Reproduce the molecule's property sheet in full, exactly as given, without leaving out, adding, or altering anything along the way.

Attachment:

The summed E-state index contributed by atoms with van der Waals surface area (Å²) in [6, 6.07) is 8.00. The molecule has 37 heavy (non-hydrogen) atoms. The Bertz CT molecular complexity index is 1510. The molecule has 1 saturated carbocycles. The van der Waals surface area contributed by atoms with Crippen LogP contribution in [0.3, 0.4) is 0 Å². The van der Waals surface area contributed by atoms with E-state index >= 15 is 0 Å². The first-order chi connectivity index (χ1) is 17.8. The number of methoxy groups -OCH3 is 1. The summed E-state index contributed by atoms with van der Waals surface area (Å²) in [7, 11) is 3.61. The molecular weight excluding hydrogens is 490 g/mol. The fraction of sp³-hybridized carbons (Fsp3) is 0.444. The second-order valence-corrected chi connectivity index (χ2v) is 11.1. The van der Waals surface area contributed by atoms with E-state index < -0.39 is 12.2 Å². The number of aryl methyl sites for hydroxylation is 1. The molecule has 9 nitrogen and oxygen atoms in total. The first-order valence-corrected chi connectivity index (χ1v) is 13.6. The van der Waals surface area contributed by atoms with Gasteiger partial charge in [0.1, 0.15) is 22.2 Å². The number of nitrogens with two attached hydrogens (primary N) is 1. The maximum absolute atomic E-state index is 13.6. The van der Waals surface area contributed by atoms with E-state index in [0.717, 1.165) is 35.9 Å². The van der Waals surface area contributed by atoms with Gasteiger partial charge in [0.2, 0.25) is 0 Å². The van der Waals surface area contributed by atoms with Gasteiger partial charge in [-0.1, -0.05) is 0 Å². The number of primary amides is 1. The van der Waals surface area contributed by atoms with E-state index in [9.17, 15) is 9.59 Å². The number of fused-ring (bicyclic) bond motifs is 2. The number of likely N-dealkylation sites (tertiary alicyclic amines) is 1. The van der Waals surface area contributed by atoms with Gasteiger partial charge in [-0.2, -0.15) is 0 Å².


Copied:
The summed E-state index contributed by atoms with van der Waals surface area (Å²) in [6, 6.07) is 8.00. The molecule has 37 heavy (non-hydrogen) atoms. The Bertz CT molecular complexity index is 1510. The molecule has 1 saturated carbocycles. The van der Waals surface area contributed by atoms with Crippen LogP contribution in [0.3, 0.4) is 0 Å². The van der Waals surface area contributed by atoms with E-state index >= 15 is 0 Å². The first-order chi connectivity index (χ1) is 17.8. The number of methoxy groups -OCH3 is 1. The summed E-state index contributed by atoms with van der Waals surface area (Å²) in [7, 11) is 3.61. The molecular weight excluding hydrogens is 490 g/mol. The fraction of sp³-hybridized carbons (Fsp3) is 0.444. The second-order valence-corrected chi connectivity index (χ2v) is 11.1. The van der Waals surface area contributed by atoms with E-state index < -0.39 is 12.2 Å². The number of aryl methyl sites for hydroxylation is 1. The molecule has 9 nitrogen and oxygen atoms in total. The first-order valence-corrected chi connectivity index (χ1v) is 13.6. The van der Waals surface area contributed by atoms with Gasteiger partial charge in [0.1, 0.15) is 22.2 Å². The number of nitrogens with two attached hydrogens (primary N) is 1. The maximum absolute atomic E-state index is 13.6. The van der Waals surface area contributed by atoms with E-state index in [0.717, 1.165) is 35.9 Å². The van der Waals surface area contributed by atoms with Gasteiger partial charge in [0.2, 0.25) is 0 Å². The van der Waals surface area contributed by atoms with Gasteiger partial charge in [-0.1, -0.05) is 0 Å². The number of primary amides is 1. The van der Waals surface area contributed by atoms with E-state index in [9.17, 15) is 9.59 Å². The number of fused-ring (bicyclic) bond motifs is 2. The number of likely N-dealkylation sites (tertiary alicyclic amines) is 1. The van der Waals surface area contributed by atoms with Gasteiger partial charge in [-0.2, -0.15) is 0 Å².